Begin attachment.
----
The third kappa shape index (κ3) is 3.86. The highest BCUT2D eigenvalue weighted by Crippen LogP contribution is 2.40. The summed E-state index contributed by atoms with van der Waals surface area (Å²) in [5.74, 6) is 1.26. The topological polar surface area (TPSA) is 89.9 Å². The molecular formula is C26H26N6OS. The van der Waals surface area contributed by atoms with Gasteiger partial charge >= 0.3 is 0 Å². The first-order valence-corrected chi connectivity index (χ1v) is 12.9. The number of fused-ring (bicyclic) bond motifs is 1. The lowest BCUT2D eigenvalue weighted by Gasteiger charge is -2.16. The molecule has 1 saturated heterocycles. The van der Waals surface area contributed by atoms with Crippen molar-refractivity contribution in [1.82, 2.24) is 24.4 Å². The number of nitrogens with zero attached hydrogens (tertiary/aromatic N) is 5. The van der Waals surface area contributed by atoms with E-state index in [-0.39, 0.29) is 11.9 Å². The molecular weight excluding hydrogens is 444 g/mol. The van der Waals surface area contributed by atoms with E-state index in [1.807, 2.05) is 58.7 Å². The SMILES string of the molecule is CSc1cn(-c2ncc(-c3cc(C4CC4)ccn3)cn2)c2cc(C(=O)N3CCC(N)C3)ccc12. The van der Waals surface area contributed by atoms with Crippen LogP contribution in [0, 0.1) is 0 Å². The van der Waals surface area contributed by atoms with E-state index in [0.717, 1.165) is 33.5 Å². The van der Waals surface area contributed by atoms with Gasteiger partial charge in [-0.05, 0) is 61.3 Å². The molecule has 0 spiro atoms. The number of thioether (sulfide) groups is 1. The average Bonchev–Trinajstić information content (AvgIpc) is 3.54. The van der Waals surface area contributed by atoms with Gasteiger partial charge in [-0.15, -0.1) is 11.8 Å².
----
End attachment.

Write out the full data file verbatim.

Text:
The third kappa shape index (κ3) is 3.86. The highest BCUT2D eigenvalue weighted by Crippen LogP contribution is 2.40. The summed E-state index contributed by atoms with van der Waals surface area (Å²) in [5.74, 6) is 1.26. The topological polar surface area (TPSA) is 89.9 Å². The molecular formula is C26H26N6OS. The van der Waals surface area contributed by atoms with Gasteiger partial charge >= 0.3 is 0 Å². The first-order valence-corrected chi connectivity index (χ1v) is 12.9. The number of fused-ring (bicyclic) bond motifs is 1. The lowest BCUT2D eigenvalue weighted by Gasteiger charge is -2.16. The molecule has 1 saturated heterocycles. The van der Waals surface area contributed by atoms with Crippen molar-refractivity contribution in [1.82, 2.24) is 24.4 Å². The number of nitrogens with zero attached hydrogens (tertiary/aromatic N) is 5. The van der Waals surface area contributed by atoms with E-state index in [-0.39, 0.29) is 11.9 Å². The molecular weight excluding hydrogens is 444 g/mol. The van der Waals surface area contributed by atoms with E-state index in [1.807, 2.05) is 58.7 Å². The SMILES string of the molecule is CSc1cn(-c2ncc(-c3cc(C4CC4)ccn3)cn2)c2cc(C(=O)N3CCC(N)C3)ccc12. The van der Waals surface area contributed by atoms with Crippen LogP contribution in [0, 0.1) is 0 Å². The van der Waals surface area contributed by atoms with E-state index in [0.717, 1.165) is 33.5 Å². The van der Waals surface area contributed by atoms with Gasteiger partial charge in [-0.05, 0) is 61.3 Å². The molecule has 0 spiro atoms. The number of thioether (sulfide) groups is 1. The average Bonchev–Trinajstić information content (AvgIpc) is 3.54. The van der Waals surface area contributed by atoms with Gasteiger partial charge in [-0.15, -0.1) is 11.8 Å².